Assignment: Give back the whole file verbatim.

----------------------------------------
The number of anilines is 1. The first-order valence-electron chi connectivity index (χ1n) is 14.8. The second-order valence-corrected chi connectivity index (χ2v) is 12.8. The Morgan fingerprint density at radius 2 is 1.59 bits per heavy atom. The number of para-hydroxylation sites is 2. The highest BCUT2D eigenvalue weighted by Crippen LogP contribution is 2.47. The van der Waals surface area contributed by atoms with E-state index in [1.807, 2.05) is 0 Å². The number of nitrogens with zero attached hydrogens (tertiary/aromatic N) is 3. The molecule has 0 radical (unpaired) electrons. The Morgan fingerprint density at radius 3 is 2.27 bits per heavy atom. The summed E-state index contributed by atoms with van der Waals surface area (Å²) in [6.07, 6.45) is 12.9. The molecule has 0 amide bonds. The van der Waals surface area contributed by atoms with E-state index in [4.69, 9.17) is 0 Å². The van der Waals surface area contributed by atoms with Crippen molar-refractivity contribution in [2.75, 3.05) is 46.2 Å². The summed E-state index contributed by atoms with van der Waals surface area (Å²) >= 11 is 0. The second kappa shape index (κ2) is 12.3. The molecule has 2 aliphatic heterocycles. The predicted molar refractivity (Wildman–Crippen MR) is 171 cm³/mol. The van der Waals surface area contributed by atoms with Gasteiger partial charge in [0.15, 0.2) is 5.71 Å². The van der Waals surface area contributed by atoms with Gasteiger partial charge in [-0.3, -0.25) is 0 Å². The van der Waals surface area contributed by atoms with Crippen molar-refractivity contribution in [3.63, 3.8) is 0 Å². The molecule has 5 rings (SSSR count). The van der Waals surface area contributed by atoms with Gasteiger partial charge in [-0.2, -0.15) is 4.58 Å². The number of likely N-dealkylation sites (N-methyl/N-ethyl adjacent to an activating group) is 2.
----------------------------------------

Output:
The number of anilines is 1. The first-order valence-electron chi connectivity index (χ1n) is 14.8. The second-order valence-corrected chi connectivity index (χ2v) is 12.8. The Morgan fingerprint density at radius 2 is 1.59 bits per heavy atom. The number of para-hydroxylation sites is 2. The highest BCUT2D eigenvalue weighted by Crippen LogP contribution is 2.47. The van der Waals surface area contributed by atoms with E-state index in [1.807, 2.05) is 0 Å². The number of nitrogens with zero attached hydrogens (tertiary/aromatic N) is 3. The molecule has 0 radical (unpaired) electrons. The Morgan fingerprint density at radius 3 is 2.27 bits per heavy atom. The summed E-state index contributed by atoms with van der Waals surface area (Å²) in [6.07, 6.45) is 12.9. The molecule has 0 amide bonds. The van der Waals surface area contributed by atoms with E-state index in [4.69, 9.17) is 0 Å². The van der Waals surface area contributed by atoms with Crippen molar-refractivity contribution in [2.75, 3.05) is 46.2 Å². The summed E-state index contributed by atoms with van der Waals surface area (Å²) >= 11 is 0. The second kappa shape index (κ2) is 12.3. The molecule has 2 aliphatic heterocycles. The predicted molar refractivity (Wildman–Crippen MR) is 171 cm³/mol. The van der Waals surface area contributed by atoms with Gasteiger partial charge in [0.15, 0.2) is 5.71 Å². The van der Waals surface area contributed by atoms with Gasteiger partial charge in [-0.3, -0.25) is 0 Å². The van der Waals surface area contributed by atoms with Crippen molar-refractivity contribution in [3.63, 3.8) is 0 Å². The molecule has 5 rings (SSSR count). The van der Waals surface area contributed by atoms with Gasteiger partial charge in [-0.2, -0.15) is 4.58 Å². The number of likely N-dealkylation sites (N-methyl/N-ethyl adjacent to an activating group) is 2.